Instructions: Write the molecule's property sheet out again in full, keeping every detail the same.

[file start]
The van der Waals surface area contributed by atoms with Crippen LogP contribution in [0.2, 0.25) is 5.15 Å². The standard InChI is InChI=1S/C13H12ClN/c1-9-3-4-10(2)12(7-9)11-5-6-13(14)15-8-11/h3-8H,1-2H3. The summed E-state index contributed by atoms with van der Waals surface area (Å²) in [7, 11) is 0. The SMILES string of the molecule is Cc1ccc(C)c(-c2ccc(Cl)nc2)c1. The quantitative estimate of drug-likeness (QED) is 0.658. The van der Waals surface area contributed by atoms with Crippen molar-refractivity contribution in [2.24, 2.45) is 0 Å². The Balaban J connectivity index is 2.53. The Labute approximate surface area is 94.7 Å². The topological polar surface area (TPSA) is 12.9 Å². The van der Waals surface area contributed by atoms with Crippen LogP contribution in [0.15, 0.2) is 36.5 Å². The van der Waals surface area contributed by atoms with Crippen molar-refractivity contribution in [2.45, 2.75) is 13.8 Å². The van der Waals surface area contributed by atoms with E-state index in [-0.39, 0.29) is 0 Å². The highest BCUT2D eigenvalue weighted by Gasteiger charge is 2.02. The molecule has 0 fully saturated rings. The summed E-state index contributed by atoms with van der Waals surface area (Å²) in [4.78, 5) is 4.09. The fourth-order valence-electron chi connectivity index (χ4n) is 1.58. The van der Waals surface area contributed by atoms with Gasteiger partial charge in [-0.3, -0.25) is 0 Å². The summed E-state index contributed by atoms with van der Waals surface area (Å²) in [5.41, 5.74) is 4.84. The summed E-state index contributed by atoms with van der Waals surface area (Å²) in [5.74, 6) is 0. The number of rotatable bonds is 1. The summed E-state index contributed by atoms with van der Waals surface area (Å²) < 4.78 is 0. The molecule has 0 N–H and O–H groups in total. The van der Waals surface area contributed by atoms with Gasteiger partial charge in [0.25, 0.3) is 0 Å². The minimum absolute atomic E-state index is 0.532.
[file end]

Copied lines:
The van der Waals surface area contributed by atoms with Crippen LogP contribution in [0.2, 0.25) is 5.15 Å². The standard InChI is InChI=1S/C13H12ClN/c1-9-3-4-10(2)12(7-9)11-5-6-13(14)15-8-11/h3-8H,1-2H3. The summed E-state index contributed by atoms with van der Waals surface area (Å²) in [7, 11) is 0. The SMILES string of the molecule is Cc1ccc(C)c(-c2ccc(Cl)nc2)c1. The quantitative estimate of drug-likeness (QED) is 0.658. The van der Waals surface area contributed by atoms with Crippen molar-refractivity contribution in [2.24, 2.45) is 0 Å². The Balaban J connectivity index is 2.53. The Labute approximate surface area is 94.7 Å². The topological polar surface area (TPSA) is 12.9 Å². The van der Waals surface area contributed by atoms with Crippen LogP contribution in [0.15, 0.2) is 36.5 Å². The van der Waals surface area contributed by atoms with Crippen molar-refractivity contribution in [2.45, 2.75) is 13.8 Å². The van der Waals surface area contributed by atoms with E-state index in [-0.39, 0.29) is 0 Å². The highest BCUT2D eigenvalue weighted by Gasteiger charge is 2.02. The molecule has 0 fully saturated rings. The summed E-state index contributed by atoms with van der Waals surface area (Å²) in [4.78, 5) is 4.09. The fourth-order valence-electron chi connectivity index (χ4n) is 1.58. The van der Waals surface area contributed by atoms with Gasteiger partial charge in [-0.3, -0.25) is 0 Å². The summed E-state index contributed by atoms with van der Waals surface area (Å²) in [5.41, 5.74) is 4.84. The summed E-state index contributed by atoms with van der Waals surface area (Å²) in [5.74, 6) is 0. The number of rotatable bonds is 1. The summed E-state index contributed by atoms with van der Waals surface area (Å²) < 4.78 is 0. The molecule has 0 N–H and O–H groups in total. The van der Waals surface area contributed by atoms with Gasteiger partial charge in [0.25, 0.3) is 0 Å². The minimum absolute atomic E-state index is 0.532.